Rewards of an affair: Demotion and retirement for swinger Army Gen. David Haight

 30-year veteran David Haight demoted from a two-star general to a lieutenant colonel
Haight was pulled off duty at U.S. European Command earlier this year
DOD officials felt ‘swinger lifestyle’ left him open to blackmail
Demotion came before his retirement, cutting his pension by a third
Army Maj. Gen. David Haight1.jpg
Gen. David Haight: Extramarital affair, misuse of resources led to his demotion from two-star general to lieutenant colonel before his retirement
The Army general fired after an investigation into his “swinger lifestyle” has suffered a major demotion as a result of his indiscretions.
Gen. David Haight was pulled off duty at U.S. European Command earlier this year after officials learned of visits to swingers’ clubs and a sex life left him open to blackmail.
He will now be demoted from a two-star general to a lieutenant colonel and his annual pension will drop from $122,000 to $79,800.
David Haight, the highly decorated combat vet and fast rising career officer also led a double life. He had an 11-year affair and a “swinger lifestyle” of swapping sexual partners that put him at risk of blackmail and espionage, according to interviews and documents.  Jennifer Armstrong, 49, a government employee, said she and Haight, a married father of four, had been involved in the torrid love affair that began more than 10 years ago in Baghdad and ended this spring, badly.
Haight met Armstrong while on a combat tour in Iraq and returned home to lead a lifestyle of swapping sexual partners, according to documents and interviews.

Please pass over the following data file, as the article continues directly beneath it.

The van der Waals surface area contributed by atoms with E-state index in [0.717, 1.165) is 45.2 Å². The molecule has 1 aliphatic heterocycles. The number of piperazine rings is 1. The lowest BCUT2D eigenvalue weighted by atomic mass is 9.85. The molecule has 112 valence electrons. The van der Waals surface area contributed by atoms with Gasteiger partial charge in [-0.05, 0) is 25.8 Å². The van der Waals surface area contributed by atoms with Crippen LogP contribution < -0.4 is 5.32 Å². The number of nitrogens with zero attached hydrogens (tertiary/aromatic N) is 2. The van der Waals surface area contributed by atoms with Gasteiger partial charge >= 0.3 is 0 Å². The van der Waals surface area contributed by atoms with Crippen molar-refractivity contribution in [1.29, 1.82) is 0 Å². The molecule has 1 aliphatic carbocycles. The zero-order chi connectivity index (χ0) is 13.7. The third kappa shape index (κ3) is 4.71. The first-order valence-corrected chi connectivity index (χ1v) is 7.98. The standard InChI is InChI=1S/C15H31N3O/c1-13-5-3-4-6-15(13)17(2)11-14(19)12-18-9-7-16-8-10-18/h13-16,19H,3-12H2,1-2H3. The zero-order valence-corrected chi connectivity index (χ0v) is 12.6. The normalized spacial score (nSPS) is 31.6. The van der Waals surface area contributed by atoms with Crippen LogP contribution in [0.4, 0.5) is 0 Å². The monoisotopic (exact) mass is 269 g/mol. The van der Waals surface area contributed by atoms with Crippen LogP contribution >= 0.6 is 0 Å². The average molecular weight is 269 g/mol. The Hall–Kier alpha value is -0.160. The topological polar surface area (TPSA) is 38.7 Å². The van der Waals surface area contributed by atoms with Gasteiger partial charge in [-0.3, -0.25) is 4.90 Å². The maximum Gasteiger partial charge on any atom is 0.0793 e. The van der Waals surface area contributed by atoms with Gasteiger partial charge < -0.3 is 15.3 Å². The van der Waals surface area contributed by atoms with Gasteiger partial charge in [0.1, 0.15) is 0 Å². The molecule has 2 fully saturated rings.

The military commander’s secret was discovered after an anonymous caller to the Pentagon. Gen David Haight was investigated by the Army inspector general, who issued a report in April, and fired him in May from his job running operations and plans at U.S. European Command, the Pentagon’s front-line bulwark against Russia.
He was called from European duty back to Washington. The outcome of an internal investigation was a reprimand and reassignment to a placeholder job subsequent to retirement.
The extramarital affair which is in direct contravention to military ethics, put Haight at risk of blackmail and espionage, particularly in his sensitive post in Europe, where Russian military aggression and spying are growing concerns, government officials,  according to government sources.David Haight and Jennifer Armstrong1.jpg

David Haight and Jennifer Armstrong, the woman who claimed to be his mistress for the past 11 years. Armstrong’s retribution ultimately ended his career  

Adultery is a violation of the Army’s Uniform Code of Military Justice, and investigators found that the general misused government resources when using his phone and email to contact Armstrong.
A board of his peers reviewed Haight’s conduct and determined that lieutenant colonel was the last rank in which he had served satisfactorily. The demotion will cost him nearly $43,000 per year in pension pay.
Meanwhile, Army Lt. Col. Sara Root, an attorney for David Haight, contended that his sex life did not affect his duties as a soldier and that he had never been approached by spies trying to blackmail him.

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